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Cracking the code to a more diverse tech sector

Special Interest Programme / Partner story

Image © Code the Dream

From online shopping to booking appointments and keeping in touch with friends, there’s an app for every aspect of our lives. As a result, software developers are in high demand. Recognising a market opportunity, not-for-profit organisation Code the Dream, based in Durham, North Carolina, developed a programme that offers free, intensive training in software development, to young people from diverse, low-income backgrounds.

Code the Dream aims to foster win-win situations, where coders gain real work experience building apps that make the world a better place, such as for a range of startups, not-for-profit organisations, and government clients. Two of the many apps the coders have helped create are Vamos, which helps outreach workers connect with migrant farmworker communities, and So Much Potential, a tool to help people plan for college, regardless of their immigration status.

In the Code the Dream training programme, coders work with experienced mentors to hone their skills by building apps and technology platforms. After their training, coders can use their work experience to launch new careers and find new, well-paid work opportunities.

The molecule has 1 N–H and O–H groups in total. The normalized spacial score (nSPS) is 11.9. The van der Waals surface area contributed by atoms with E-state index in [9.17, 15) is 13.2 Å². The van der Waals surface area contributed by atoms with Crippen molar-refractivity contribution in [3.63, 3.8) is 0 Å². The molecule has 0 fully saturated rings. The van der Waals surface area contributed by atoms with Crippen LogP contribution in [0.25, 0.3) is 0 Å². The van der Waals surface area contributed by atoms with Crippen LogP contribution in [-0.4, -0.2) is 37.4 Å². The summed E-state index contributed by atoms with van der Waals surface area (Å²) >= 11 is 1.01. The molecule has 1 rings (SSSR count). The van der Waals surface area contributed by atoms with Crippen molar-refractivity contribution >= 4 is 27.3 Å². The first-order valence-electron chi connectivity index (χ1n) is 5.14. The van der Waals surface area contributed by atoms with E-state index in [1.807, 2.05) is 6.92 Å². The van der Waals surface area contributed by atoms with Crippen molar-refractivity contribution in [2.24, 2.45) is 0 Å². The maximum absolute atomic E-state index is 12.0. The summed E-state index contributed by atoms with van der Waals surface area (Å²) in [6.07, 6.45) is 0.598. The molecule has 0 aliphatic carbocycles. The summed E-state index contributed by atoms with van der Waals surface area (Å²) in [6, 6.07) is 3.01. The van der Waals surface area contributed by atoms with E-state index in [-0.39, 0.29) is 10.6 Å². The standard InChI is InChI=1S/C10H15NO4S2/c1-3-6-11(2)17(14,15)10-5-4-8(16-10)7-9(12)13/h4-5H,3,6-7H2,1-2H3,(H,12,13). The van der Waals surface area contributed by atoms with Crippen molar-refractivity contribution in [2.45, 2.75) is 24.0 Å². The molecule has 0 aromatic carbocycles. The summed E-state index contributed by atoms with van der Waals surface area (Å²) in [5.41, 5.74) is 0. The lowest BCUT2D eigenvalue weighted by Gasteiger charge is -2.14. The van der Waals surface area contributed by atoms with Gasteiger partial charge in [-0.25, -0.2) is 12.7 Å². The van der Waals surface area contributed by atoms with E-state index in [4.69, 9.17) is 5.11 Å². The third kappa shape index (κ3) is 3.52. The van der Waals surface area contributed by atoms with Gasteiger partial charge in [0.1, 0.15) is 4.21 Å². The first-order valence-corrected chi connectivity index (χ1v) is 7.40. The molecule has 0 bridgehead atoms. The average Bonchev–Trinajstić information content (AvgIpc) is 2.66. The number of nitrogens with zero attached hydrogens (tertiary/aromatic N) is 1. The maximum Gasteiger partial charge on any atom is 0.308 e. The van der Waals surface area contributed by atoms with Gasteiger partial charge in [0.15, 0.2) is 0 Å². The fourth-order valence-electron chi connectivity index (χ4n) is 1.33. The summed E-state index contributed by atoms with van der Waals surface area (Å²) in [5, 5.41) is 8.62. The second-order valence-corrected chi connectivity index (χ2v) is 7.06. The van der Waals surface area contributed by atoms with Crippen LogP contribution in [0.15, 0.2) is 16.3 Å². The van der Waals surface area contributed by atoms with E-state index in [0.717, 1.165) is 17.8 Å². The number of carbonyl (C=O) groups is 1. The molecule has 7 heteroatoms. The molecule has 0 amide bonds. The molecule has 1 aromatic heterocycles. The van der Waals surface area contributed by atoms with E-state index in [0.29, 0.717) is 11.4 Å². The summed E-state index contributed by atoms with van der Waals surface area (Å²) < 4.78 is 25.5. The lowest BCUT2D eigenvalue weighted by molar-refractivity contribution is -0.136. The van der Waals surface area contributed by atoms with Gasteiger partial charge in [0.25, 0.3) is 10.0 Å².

The free classes and support are made possible by volunteers like software engineer Andres Alcocer, who gives his time to review apprentices’ coursework and mentor them one-to-one. “Being able to connect with the students at a personal level motivates them to complete assignments and keep the momentum going,” he says.

“These are great career paths where people can make the life they want for themselves,” says co-executive director Dan Rearick. “But we also have diverse voices involved in making these technologies – it ensures we’re solving the right problems and solving them in a way that takes into account everyone’s needs.”

There were twice as many enrolments in the training programme in 2022 as in 2021, but Code the Dream hasn’t lost sight of its founding vision: “We’ve grown exponentially, but we’ve really stayed true to who we intend to serve,” says Daisy Magnus-Aryitey, who joined the organisation as one of its first students in 2015, and is now co-executive director. “Over 70 per cent of participants come from immigrant backgrounds and over 50 per cent are women. So, we see this diversity that is rich and exciting and rewarding.”

“I’m an immigrant and I wasn’t able to attend college here, but organisations like Code the Dream give you the chance to enter the technology community,” says apprentice Samantha Galindo. “Code the Dream has literally changed my life.”

Oak supports Code the Dream through a grant to the Triangle Community Foundation, a grant-making organisation that works to reduce inequality and address the most pressing issues in the Triangle region of North Carolina. This grant falls under our Special Interest Programme, which reflects the Trustees’ interests in making dynamic, diverse, and innovative grants. You can read more about the Special Interest Programme here. To find out more about Code the Dream, watch the video below: